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Two Degrees Through Harvard Advanced Standing

imjustastudentimjustastudent Registered User Posts: 7 New Member
I’m going to be in the Class of 2023, the last year that Advanced Standing is valid for Harvard students, and I’m really interested in getting a masters in Comparative Literature, but also love the Classics. I know this is more of a question for an academic advisor, but I want to hear from Harvard students who have done/are doing the Masters program through Advanced Standing: can you get an AM and an AB at the same time by doing Advanced Standing and joint concentrating? And if it’s possible, do you think that it would be too much?

Replies to: Two Degrees Through Harvard Advanced Standing

  • gibbygibby Registered User Posts: 10,751 Senior Member
    edited April 21
    As so few student's at Harvard opt for Advanced Standing, your chances of finding someone on College Confidential to answer your questions seems a bit futile. I would contact the Advanced Standing Office with your questions: https://oue.fas.harvard.edu/advisors

    FWIW: https://www.thecrimson.com/article/2018/2/1/advanced-standing-vs-stanford/
    While Harvard does not publish the number of students pursuing Advanced Standing, Noël Bisson, associate dean of undergraduate education, previously said only a “tiny” amount of students choose to do so. According to Harvard’s online alumni directory, at least 40 students—a small fraction of the approximately 1600 total seniors—graduated from the College in 2017 with both a bachelor’s degree and a master’s degree.
  • skieuropeskieurope Super Moderator Posts: 42,917 Super Moderator
    The 4th year master's degree is one of those things (MIT cross-registration is another) that looks great in theory to newly admitted students, but the reality is somewhat different. Setting aside the need for a master's in comparative literature, or the impact to your non-academic life, yes, it can be done. But at what cost?

    First, you basically need to start from day one with a laser-focus on the goal, and plan out a 4-year course schedule. Then, the scheduling stars have to align so that any course you want to take is offered, and is not offered at a time with another course you need for the concentration. Then you need to hope that any course for the concentration does not conflict with a gen ed course you want (or you need to be willing to take a less-than-desirable gen ed).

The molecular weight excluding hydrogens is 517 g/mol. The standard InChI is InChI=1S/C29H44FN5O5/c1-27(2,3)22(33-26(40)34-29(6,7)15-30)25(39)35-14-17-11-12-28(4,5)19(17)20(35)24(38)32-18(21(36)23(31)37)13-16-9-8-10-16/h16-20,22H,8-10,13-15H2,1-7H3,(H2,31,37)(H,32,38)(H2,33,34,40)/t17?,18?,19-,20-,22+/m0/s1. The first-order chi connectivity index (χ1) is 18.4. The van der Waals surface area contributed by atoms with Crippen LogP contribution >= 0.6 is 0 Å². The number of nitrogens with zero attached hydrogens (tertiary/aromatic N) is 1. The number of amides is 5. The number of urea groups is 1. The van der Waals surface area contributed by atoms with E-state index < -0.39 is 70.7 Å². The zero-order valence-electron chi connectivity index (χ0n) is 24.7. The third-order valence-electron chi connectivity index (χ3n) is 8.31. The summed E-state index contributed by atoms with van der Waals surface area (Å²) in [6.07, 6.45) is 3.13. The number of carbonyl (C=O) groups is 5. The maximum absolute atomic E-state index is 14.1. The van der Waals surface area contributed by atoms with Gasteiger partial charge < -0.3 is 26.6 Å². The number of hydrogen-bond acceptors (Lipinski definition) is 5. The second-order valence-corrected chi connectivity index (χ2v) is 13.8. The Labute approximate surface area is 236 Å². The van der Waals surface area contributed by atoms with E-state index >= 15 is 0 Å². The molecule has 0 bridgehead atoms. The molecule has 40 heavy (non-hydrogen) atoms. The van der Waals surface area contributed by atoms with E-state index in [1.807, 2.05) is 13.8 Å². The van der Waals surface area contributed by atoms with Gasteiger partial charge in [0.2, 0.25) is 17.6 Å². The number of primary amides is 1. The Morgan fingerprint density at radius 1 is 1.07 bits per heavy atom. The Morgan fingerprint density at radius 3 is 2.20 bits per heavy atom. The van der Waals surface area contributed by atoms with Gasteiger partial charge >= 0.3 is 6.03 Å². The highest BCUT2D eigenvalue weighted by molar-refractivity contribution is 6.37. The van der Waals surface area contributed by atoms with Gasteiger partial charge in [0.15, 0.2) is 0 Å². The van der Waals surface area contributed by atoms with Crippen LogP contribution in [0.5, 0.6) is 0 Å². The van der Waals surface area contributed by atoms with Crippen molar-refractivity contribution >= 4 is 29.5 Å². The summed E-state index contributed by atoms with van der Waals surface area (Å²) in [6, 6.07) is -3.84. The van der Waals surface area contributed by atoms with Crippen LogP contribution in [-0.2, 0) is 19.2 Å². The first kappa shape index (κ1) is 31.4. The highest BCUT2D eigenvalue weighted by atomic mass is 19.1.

As @gibby noted, very few students end up pursuing
  • JHSJHS Registered User Posts: 18,277 Senior Member
    Here's the thing:

    For the past 4+ years, an important focus of your life (and especially your academic life) has been to stand out among the 40,000 or so people in your age cohort who would be applying for admission to Harvard. You, and lots of other people, probably did all kinds of academic acrobatics so that your application would practically jump to the top of the pile. You had to be first in everything, do more than anyone, accumulate certifications of your specialness, etc.

    You are never going to be in that kind of situation again.

    Sure, you may aspire to really rarefied honors -- a Rhodes Scholarship, a Supreme Court clerkship, a Fields Medal, a Nobel Prize -- but all of those things involve a longer-term winnowing down of the candidate pool, so by the time you are actually in competition for something there are far fewer qualified candidates per slot than with Harvard admissions, and the decisionmakers can pay more attention to (and care more about) the actual details of what you have done and what kind of person you are than the flashy things on your resume. Once you are certain you are actually in the pool of qualified candidates -- and for that, it's really important to ace the core qualifications, not to perform all sorts of collateral stunts -- it's the depth of your skills, your relationships with your mentors, and your actual character that will make the difference, not whether you have an extra degree here or there.